Where is this and who and how did it start?
The original plan for this area was to create a hub and a group called the `Arbourthorne Food Growers`. However, while delivering leaflets, our Community Growers Coordinator met someone from the Spires Centre (a Church and Community centre) who explained that he would like to create a community garden. The Spires had agreed to take over the land next to the Church which belonged to the school, The school had recently gone into special measures and the existing growing project was no longer a priority; the land hadn’t been used for two years. The arrangement was made with a view to the school making use of it in the future and the longer term aim is to help rebuild the relationship between school and the local community.
After further discussions our Community Growers Co-ordinator decided to change his original plan and work with the Spires to create a garden which would be used by the whole community. His experience from his first hub in Walkley had highlighted the difficulties of working in an area without having a central space for storage and deliveries so he could see the benefit of working from one central place.
What did the project do?
There is high unemployment in this area and potentially there are many people who can benefit from such a project. However, our focus for the first year was on getting the site `grow ready` so that there was something tangible for people to work on in the future.
This was very much a hands on project because we needed to start from scratch. However, this also meant that there was a lot more to show for our time. We ran weekly sessions with regular volunteers and this has made a real difference in getting this project going. It is very inspiring to see the physical transformation and to achieve specific goals such as creating the polytunnel and raised beds. Over the year we built 11 raised beds and one polytunnel with the help of Sheffield University and Grow Sheffield volunteers. We held 4 volunteer days where we moved over 10 tonnes of compost – we needed to move it 50 metres so there was lots of wheel-barrowing back and forth! This was a fantastic help to get the project off the ground but it did mean that most of the volunteers were from outside the area.
How successful was it?
Spending one year in an area is fine but you need longer to really establish and develop networks and also to get things growing. The community cafe is opening again and the vegetables grown will be used in the cafe which is another great way of getting people interested in the garden. Spires is also a food bank and we are hoping to link in with this, so rather than just hand out the food we are hoping to show people how you can grow food too.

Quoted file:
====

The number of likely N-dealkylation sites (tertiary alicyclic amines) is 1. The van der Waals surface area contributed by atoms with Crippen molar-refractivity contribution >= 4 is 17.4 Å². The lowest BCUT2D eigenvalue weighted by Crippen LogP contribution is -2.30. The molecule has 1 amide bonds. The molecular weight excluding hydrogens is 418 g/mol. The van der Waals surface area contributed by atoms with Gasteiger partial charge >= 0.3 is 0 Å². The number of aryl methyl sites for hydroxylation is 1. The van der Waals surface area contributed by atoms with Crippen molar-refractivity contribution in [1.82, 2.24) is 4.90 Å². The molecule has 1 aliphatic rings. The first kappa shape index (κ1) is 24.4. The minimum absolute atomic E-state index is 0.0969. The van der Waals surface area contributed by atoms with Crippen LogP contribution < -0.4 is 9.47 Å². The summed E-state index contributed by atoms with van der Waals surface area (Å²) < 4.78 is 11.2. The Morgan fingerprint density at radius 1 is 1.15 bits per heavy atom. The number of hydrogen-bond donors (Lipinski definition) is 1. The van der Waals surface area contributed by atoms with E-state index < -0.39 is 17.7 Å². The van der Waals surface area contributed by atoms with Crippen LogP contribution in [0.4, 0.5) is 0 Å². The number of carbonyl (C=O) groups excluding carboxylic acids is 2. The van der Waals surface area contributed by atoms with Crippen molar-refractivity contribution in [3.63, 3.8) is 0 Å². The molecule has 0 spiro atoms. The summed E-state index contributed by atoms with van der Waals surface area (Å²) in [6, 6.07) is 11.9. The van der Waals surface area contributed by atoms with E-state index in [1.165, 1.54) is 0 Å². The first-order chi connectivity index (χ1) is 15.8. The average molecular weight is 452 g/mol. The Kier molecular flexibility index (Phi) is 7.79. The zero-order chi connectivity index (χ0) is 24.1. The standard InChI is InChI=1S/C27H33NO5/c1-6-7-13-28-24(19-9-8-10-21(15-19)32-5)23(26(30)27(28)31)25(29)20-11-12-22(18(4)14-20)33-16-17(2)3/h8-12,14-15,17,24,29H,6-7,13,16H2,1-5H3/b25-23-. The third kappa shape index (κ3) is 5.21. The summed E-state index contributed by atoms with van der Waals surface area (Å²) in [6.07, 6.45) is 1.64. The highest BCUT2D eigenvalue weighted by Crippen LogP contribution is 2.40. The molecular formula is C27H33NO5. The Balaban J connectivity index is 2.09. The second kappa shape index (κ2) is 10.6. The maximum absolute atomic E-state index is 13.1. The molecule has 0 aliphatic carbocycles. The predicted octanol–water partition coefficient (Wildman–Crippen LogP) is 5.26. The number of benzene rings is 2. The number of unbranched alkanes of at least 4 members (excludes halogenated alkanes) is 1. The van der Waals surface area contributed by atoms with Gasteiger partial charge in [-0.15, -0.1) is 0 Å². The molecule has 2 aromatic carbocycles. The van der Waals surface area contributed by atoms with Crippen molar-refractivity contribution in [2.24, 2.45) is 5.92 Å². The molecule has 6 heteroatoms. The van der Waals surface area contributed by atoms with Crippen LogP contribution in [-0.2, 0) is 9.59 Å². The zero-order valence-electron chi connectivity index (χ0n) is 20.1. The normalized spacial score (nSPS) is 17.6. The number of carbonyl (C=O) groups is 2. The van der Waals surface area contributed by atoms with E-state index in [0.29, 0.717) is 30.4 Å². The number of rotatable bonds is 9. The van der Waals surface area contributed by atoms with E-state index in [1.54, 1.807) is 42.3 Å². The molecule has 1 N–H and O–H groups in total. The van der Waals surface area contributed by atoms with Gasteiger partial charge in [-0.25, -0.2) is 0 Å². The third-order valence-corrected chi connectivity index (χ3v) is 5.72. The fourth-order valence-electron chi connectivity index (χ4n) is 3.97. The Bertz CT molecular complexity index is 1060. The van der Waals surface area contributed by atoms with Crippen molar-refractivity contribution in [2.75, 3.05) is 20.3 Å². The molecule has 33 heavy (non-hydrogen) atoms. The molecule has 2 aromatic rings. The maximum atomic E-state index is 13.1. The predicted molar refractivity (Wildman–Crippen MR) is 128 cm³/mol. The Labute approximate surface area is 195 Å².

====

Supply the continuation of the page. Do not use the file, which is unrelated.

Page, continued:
The preparation has been completed and the growing begins in earnest. We have assisted the group in a successful funding application which will enable the project to flourish.
What have we learned?
One unexpected concern was what to do with the vegetables we had grown! It has been hard to encourage people to actually take it, especially some of the slightly more exotic salad leaves because people didn’t know what to do with them. Some of the radishes had got so big that people didn’t recognise them! Our Community Growers Co-ordinator spent time teaching one of the regular members how to harvest with the aim that he could help encourage others.
James Adams said “People are nervous of growing and they think it’s something that they will fail at. However, you just have to treat it as an experiment – that way you can’t fail. Just pick it and see what happens!”
James had an idea but changed his mind because something more suitable came up. The Spires Centre already had the demand to develop a community garden but they needed the experience of someone like James to get their plan off the ground. The lesson here therefore, is don’t be too rigid in your plans. Listen to people in the community as your idea may not be what is best for the area.